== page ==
Three publications just released by researchers on bushy top syndrome in pistachios confirm there is considerable risk that comes with replanting trees into soil from which infested trees have been removed.
Researchers also found there is a risk of transmitting the bacteria that cause the disease on infested pruning equipment.
Hundreds of thousands of pistachio trees have been removed in the San Joaquin Valley alone because of a disease caused by a bacterial plant pathogen (Rhodococcus). The disease is called PBTS: pistachio bushy top syndrome.
“Infested soil can colonize the roots of healthy replants,” said Elizabeth Fichtner, University of California farm advisor in Tulare County. She is among researchers who looked at risks associated with pruning and with replanting into holes previously occupied by trees showing advanced PBTS.
Researchers recommend disinfecting tools used within and between orchards. They say growers unaffected by pistachio bushy top syndrome should request pruners to disinfect all tools prior to entering unaffected blocks of pistachios.
“We don’t’ know if it will be a problem on mature trees, but it can wreak havoc on young plants,” Fichtner said.
Pruners and other tools could be disinfected with solutions of isopropyl alcohol or bleach. For research conducted by Fichtner and Jennifer Randall, an entomologist with New Mexico State University, uninfested pruners were sprayed with 95-percent ethanol and flamed prior to making cuts on test plants.
Fichtner and Randall found that Rhodococcus was detected on 20 percent (5/20) and 15 percent (3/20) of plants cut with naturally-infested and artificially-infested pruners, respectively. The pathogen has not been recovered from the negative control plants.
Randall said some owners of orchards that are free of infection provide their own pruning tools to work crews to ensure the disease does not spread into those orchards.
Speaking at a Pistachio Day gathering in Visalia in January, Randall said nearly 2 million trees planted on UCB-1 rootstock in California and Arizona from 2011 showed symptoms of the disease.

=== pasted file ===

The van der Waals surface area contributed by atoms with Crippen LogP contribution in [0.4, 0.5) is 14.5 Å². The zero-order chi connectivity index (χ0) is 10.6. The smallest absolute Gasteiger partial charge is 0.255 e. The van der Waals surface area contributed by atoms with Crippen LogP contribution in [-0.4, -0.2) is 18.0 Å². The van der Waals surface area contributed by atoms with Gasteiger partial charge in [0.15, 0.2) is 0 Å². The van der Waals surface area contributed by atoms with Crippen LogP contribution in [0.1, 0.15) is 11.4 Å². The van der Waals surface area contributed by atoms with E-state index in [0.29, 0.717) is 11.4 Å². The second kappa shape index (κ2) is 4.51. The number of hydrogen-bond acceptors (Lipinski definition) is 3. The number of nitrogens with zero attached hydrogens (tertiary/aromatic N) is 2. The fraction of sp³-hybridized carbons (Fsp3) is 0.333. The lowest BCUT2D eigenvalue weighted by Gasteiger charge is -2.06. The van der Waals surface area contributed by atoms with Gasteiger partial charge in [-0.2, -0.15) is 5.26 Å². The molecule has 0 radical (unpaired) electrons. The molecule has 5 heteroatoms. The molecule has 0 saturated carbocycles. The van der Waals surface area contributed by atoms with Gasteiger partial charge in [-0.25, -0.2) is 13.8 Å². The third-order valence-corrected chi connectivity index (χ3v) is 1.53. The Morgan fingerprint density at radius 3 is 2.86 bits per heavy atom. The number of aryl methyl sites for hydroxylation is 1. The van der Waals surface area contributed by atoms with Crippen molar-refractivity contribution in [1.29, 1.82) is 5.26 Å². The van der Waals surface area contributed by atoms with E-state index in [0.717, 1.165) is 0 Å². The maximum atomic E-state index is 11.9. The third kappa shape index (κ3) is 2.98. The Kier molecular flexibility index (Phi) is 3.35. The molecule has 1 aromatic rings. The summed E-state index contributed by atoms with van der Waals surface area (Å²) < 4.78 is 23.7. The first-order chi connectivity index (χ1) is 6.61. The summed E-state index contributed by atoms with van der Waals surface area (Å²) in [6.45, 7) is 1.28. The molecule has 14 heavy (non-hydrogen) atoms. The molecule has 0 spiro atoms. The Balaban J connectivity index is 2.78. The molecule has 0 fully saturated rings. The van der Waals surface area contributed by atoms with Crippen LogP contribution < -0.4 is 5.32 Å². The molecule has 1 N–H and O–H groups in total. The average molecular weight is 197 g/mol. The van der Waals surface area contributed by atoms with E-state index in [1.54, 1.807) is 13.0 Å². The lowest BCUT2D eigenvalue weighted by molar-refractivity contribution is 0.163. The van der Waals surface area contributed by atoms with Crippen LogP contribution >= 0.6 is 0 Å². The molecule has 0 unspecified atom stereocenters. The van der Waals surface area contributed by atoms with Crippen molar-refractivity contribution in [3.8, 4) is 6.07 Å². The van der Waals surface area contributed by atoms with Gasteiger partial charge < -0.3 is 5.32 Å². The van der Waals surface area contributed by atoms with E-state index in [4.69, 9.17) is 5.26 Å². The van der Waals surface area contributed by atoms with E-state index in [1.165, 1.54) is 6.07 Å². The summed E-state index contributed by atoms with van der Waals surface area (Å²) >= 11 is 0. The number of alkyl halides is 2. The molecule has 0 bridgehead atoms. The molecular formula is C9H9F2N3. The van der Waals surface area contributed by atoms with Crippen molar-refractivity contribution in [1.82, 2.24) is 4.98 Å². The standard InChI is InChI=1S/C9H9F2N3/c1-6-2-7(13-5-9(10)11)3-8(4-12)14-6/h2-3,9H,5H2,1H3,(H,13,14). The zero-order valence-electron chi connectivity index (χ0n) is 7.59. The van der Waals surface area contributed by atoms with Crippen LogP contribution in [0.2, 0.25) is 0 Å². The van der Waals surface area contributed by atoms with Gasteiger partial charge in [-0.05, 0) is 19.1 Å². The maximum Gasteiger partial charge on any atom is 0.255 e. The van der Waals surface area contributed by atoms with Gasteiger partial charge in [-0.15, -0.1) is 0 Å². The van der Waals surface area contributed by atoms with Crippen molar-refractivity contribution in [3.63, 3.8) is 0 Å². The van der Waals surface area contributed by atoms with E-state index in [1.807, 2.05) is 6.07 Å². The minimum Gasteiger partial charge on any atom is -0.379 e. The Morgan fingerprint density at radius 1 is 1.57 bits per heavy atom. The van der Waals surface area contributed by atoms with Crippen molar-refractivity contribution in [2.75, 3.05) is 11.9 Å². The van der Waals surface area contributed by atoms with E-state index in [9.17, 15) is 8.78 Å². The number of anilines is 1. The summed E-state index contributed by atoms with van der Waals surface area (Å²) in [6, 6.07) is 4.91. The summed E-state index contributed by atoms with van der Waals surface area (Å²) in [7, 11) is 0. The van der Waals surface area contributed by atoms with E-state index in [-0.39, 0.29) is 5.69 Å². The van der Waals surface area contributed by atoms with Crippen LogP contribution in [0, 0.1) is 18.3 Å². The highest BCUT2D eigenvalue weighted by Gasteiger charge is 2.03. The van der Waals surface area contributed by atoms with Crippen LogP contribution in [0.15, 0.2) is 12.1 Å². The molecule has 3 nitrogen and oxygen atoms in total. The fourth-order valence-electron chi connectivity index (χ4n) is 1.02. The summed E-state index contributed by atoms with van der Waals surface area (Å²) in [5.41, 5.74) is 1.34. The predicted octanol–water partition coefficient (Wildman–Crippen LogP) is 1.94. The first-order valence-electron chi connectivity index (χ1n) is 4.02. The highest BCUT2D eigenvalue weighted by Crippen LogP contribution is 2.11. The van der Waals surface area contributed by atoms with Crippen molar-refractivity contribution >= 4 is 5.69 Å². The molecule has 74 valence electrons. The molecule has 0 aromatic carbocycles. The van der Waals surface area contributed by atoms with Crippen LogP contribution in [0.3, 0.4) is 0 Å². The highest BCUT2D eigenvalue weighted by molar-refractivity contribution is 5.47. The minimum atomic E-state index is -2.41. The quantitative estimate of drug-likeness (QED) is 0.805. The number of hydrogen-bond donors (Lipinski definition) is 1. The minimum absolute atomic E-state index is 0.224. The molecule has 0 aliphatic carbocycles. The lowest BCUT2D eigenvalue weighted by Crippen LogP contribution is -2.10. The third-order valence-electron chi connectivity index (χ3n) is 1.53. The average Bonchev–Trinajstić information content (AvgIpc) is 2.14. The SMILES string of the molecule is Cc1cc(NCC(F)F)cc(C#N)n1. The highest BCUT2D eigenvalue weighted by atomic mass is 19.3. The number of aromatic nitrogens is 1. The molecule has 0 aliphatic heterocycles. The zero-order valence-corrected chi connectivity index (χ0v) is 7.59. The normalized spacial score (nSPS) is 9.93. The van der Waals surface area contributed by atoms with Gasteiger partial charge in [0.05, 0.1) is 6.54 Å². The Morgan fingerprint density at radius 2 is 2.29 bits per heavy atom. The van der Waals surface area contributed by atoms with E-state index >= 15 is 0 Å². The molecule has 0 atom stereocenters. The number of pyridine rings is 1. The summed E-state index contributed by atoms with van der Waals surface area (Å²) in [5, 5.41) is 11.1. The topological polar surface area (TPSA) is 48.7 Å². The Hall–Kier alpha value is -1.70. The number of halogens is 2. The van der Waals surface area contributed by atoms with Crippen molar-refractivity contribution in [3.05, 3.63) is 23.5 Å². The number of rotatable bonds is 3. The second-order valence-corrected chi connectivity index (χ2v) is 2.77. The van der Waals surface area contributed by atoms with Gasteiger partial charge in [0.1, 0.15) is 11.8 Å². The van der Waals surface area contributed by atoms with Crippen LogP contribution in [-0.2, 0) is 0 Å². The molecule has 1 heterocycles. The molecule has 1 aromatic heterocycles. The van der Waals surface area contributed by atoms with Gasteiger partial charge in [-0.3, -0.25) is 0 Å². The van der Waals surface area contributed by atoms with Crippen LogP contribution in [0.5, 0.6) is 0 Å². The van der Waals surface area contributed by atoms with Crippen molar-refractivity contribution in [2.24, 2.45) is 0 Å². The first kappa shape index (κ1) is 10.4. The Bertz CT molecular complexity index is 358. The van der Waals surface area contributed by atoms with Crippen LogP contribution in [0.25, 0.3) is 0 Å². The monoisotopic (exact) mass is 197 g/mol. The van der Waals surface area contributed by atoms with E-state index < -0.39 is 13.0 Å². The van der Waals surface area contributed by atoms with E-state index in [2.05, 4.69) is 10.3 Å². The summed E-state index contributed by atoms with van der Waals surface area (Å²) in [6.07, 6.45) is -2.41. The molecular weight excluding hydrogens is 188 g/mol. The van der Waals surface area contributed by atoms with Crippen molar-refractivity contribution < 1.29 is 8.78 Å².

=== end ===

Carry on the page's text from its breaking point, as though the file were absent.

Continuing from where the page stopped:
Those symptoms include shortened internodes, stunted growth, swollen lateral buds, bushy/bunchy growth, and twisted roots with minimal lateral branching. During the second and third years of growth, many trees in affected orchards exhibited large stem galls and unusual cracking around the bud union.
Randall closed her January talk with three questions:
“How likely are the bacteria to be transmitted via farm tools, i.e. pruning shears, grafting knives, etc.?
“Is it safe to replant in the same holes where PBTS trees were planted?
“Is there a cure for Rhodococcus infection?”
The research papers just released address the first two questions. The third remains unanswered.
Randall said researchers are working on trying to find “a cure,” or at least to mitigate the effects of infection.
“The lab is about to start looking at ways to treat the soil and will likely test fumigants and solarization,” she said. “There is a plant in Madagascar on the endangered species list that could be a biocontrol for the bacteria. If we could find a cousin to that plant that would make some of the same compounds as that plant, that could work.”
Rio Stamler, a post-doctoral scientist at New Mexico State University, joined Fichtner and Randall in looking at the risk of replanting in PBTS affected orchards. Craig Kallsen, a UC farm advisor in Kern County, joined Fichtner and Randall to research management of the disease.
Researchers into the latter issue stated, “As part of the objectives of a grant provided by California growers through the California Pistachio Research Board, we were able to make an initial investigation of the fate of new roostocks or budded trees planted into holes previously occupied by trees showing advanced PBTS. We want to make it clear this was not a scientifically designed study.”
The researchers said they “do not know the eventual fate of large, healthy replant trees that test positive for Rhodococcus as a result of being planted in locations previously occupied by PBTS trees.”
They said it is “advisable for growers to mitigate the risk of potential infection of replants from residual inoculum in affected orchards. Therefore, observational evidence suggests that replants should not be placed in the same holes that were formerly occupied by symptomatic plants.
“Secondly, it may be appropriate in orchards where significant tree removal occurred as a result of PBTS and in which original trees were retained and look symptomless, to closely observe these trees for early nutlet abortion as they come into bearing.”
Fichtner, Stamler and Randall found that infested root fragments remaining in the field after removal of affected trees “may serve as a source of inoculum.”
Rhodococcus has been detected from a PBTS-affected orchard using polymerase chain reaction (PCR) tests.
“It is important to note,” the researchers wrote, “that this method relies on detection of pathogen DNA in soil and does not address whether the pathogen is viable (alive). A confounding issue is the fact that the natural distribution of the pathogen in soil is unknown; consequently, it is premature to conclude whether the pathogen DNA detected in the soil originated with PBTS-affected plants. Future survey-style studies are planned to methodically address pathogen presence/absence in orchards with and without a history of PBTS.”